UK gives £2m for Syria cholera outbreak as vaccine shortage bites

The WHO has advised countries administer one shot of the life-saving treatment as there are not enough doses

Woman and her baby arrive for treatment at a recently-opened cholera treatment centre in the Syrian town of Darkush, on the outskirts of the rebel-held northwestern province of Idlib. AFP
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The UK on Friday announced £2 million ($2.3m) to treat the outbreak of cholera in Syria.

The money will be channelled to Unicef, the UN aid agency for children, to combat the growing outbreak more than 10 years after the start of the civil war.

Days earlier, Italy announced €500,000 ($498,000) for the World Health Organisation’s cholera response in Syria.

The UK’s money will help to establish cholera treatment centres, give people access to cholera kits, and train the public on how to prevent the spread of cholera, the UK Foreign Office said in a statement.

The Syria Health Ministry reported a cholera outbreak in 13 of 14 governorates with a total of 44 deaths and 942 confirmed cases. AFP

“We are deeply concerned by the cholera outbreak across Syria, the first in more than 10 years,” Minister of State Lord Tariq Ahmad said.

“With humanitarian needs the highest they have ever been, there is a significant risk that malnutrition, lack of access to clean water and chronic conditions, will see the situation deteriorate even further.”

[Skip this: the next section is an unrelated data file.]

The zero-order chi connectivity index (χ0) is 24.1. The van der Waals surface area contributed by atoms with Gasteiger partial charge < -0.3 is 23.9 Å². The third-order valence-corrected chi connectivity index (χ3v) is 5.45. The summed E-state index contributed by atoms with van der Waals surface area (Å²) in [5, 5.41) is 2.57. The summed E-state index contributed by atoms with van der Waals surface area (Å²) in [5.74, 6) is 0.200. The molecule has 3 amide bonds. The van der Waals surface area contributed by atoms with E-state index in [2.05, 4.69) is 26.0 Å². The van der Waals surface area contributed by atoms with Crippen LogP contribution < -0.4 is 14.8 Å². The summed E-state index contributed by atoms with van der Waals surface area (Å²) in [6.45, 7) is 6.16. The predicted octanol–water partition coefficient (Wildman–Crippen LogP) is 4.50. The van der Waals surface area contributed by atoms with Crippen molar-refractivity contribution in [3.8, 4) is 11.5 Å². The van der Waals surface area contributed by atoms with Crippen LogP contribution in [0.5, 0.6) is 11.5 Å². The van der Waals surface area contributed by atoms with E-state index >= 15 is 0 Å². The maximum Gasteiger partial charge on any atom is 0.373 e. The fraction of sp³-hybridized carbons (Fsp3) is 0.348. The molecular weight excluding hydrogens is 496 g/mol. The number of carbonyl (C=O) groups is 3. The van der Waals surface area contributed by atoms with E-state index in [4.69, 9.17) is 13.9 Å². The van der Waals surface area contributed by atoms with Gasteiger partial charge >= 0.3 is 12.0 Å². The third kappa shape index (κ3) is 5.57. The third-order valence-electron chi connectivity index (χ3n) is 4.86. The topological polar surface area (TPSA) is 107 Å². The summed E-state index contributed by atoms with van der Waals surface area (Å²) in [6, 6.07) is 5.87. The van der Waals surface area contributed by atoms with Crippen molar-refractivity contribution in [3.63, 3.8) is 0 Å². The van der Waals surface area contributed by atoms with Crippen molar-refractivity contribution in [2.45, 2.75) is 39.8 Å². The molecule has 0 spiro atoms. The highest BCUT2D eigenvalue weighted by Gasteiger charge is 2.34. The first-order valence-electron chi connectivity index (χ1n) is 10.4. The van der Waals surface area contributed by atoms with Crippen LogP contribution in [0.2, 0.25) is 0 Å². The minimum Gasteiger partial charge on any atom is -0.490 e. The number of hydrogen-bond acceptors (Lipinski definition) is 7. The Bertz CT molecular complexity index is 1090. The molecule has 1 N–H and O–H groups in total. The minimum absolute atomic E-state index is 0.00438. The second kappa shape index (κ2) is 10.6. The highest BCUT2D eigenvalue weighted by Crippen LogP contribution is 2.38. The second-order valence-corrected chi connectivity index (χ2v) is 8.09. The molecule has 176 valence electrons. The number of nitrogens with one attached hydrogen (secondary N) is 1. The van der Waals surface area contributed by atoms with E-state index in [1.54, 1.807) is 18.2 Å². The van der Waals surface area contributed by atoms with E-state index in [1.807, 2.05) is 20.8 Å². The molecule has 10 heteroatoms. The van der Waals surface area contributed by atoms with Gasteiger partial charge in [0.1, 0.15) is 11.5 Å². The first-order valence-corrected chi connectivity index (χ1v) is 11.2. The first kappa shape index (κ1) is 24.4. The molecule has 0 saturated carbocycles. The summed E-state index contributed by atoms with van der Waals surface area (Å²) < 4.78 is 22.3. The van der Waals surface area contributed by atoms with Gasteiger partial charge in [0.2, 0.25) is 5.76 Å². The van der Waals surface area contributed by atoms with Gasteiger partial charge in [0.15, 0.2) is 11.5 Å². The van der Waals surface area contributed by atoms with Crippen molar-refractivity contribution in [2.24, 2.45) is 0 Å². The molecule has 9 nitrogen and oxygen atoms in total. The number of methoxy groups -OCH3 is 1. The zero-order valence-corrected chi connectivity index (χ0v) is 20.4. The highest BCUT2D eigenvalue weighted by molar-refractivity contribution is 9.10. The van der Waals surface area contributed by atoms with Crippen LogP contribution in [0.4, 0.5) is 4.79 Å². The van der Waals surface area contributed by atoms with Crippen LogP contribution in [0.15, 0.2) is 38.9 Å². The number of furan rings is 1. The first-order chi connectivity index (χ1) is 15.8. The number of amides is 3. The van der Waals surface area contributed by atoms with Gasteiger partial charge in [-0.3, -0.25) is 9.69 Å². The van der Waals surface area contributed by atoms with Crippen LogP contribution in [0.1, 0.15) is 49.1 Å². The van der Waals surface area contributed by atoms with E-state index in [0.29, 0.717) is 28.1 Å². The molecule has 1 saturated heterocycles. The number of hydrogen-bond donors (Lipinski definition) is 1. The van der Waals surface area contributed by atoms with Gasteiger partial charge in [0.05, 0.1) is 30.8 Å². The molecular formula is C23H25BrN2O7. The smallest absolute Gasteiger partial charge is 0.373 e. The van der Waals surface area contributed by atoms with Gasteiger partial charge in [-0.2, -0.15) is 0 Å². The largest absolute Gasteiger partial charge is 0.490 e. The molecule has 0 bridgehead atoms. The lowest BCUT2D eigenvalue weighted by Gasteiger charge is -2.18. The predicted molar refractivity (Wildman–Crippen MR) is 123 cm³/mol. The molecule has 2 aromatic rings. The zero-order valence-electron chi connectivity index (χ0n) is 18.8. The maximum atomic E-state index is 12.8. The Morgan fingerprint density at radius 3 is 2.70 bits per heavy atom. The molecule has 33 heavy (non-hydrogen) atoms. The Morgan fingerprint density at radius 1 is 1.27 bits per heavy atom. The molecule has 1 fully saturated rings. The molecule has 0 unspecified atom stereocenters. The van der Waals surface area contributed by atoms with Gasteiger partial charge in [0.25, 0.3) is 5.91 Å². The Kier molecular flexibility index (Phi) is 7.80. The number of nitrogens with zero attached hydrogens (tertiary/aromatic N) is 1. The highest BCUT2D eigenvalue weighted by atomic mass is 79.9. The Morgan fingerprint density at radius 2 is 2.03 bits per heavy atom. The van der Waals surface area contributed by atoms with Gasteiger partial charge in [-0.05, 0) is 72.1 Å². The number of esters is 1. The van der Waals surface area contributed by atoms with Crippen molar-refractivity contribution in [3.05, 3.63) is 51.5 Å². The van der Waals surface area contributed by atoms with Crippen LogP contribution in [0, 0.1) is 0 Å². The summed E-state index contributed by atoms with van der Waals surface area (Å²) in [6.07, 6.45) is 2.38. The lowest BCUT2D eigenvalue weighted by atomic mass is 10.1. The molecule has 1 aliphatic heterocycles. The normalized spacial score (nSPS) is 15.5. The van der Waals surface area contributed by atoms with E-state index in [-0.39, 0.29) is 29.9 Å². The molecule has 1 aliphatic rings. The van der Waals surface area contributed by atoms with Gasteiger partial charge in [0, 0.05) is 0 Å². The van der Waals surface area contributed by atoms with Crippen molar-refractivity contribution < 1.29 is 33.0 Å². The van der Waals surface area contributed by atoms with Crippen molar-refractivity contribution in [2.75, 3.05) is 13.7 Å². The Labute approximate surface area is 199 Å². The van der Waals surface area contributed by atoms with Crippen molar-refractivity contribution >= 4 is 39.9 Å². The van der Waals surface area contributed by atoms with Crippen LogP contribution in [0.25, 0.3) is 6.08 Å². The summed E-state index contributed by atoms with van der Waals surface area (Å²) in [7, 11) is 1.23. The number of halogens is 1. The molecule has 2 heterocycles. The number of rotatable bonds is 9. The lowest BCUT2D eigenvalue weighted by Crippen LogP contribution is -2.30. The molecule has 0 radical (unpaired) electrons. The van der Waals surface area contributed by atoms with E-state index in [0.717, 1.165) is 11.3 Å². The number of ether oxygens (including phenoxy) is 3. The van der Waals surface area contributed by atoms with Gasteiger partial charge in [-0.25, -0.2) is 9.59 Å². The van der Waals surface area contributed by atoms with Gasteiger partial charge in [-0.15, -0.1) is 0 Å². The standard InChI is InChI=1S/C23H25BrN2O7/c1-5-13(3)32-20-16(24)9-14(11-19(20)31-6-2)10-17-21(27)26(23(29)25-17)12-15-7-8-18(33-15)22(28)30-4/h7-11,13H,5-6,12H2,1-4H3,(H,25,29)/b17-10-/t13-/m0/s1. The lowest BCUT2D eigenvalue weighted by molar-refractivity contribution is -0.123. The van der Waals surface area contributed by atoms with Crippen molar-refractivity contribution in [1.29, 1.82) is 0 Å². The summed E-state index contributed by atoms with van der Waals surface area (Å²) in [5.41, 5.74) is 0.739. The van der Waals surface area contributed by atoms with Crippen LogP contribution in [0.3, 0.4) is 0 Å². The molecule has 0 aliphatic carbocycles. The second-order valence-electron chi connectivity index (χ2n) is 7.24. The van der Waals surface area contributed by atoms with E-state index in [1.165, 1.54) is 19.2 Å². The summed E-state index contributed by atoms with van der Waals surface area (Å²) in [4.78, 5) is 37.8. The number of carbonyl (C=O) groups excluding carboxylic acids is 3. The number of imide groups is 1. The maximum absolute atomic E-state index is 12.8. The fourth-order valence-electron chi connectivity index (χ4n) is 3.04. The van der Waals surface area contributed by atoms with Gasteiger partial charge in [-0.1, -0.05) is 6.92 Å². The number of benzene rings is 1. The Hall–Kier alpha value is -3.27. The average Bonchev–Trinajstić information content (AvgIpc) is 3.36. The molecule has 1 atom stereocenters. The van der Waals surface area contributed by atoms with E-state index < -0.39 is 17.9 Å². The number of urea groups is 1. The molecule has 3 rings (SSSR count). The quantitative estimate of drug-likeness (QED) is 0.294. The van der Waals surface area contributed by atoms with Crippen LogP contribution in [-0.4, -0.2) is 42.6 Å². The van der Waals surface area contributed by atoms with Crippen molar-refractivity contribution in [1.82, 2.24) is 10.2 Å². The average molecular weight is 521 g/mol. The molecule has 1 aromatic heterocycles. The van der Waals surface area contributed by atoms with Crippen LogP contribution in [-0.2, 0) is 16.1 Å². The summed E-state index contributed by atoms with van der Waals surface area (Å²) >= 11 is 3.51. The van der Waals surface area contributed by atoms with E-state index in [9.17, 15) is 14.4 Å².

He said that the funding would provide lifesaving care and that the UK had “not forgotten” Syria.

The WHO has sounded the alarm over the rising cases of cholera in Syria that have spread to neighbouring Lebanon.

On October 22, the Syria Health Ministry reported a cholera outbreak in 13 of 14 governorates with a total of 44 deaths and 942 confirmed cases.

Cholera is a bacteria that sickens people who swallow contaminated food or water, and it can cause severe vomiting and diarrhoea, in some cases leading to death.

However, given the rising caseload and a shortage of supplies, the WHO last week recommended partners and countries only give one dose of the cholera vaccine instead of two.

It said that one dose of vaccine has proven effective in stopping outbreaks “even though evidence on the exact duration of protection is limited” and appears to be lower in children.

A lab technician works on samples to test for cholera, at a hospital in Syria's northern city of Aleppo. AFP

“This last-resort decision is a way to avoid making the impossible choice of sending doses to one country over another,” said Dr Daniela Garone, international medical co-ordinator at Doctors Without Borders, one of WHO’s partners in managing the global cholera vaccine stockpile.

“Single dose vaccination will provide shorter protection, but it is the fair and equitable way to try to protect as many people as possible as we face simultaneous cholera outbreaks.”

The outbreak in Syria comes as Haiti’s hospitals are overwhelmed with cases, and Nigeria has reported an outbreak where more than 5,000 cases were recorded in north-eastern Borno state.

WHO said that of the 36 million vaccine doses expected for 2022, 24 million were already been shipped for immunisation campaigns.

It said there was no short-term solution to increase production. A global task force on cholera has estimated that the world needs about 250 million cholera vaccines until 2025, both to stop outbreaks and for preventive immunisation campaigns.

Shantha Biotechnics, an Indian subsidiary of the French pharmaceutical company Sanofi, announced that it would stop making cholera vaccines by the end of this year.

This leaves the world with one manufacturer, the South Korean company EuBiologics, for the easy-to-produce oral vaccine.

— Additional reporting by agencies

Updated: October 29, 2022, 10:40 AM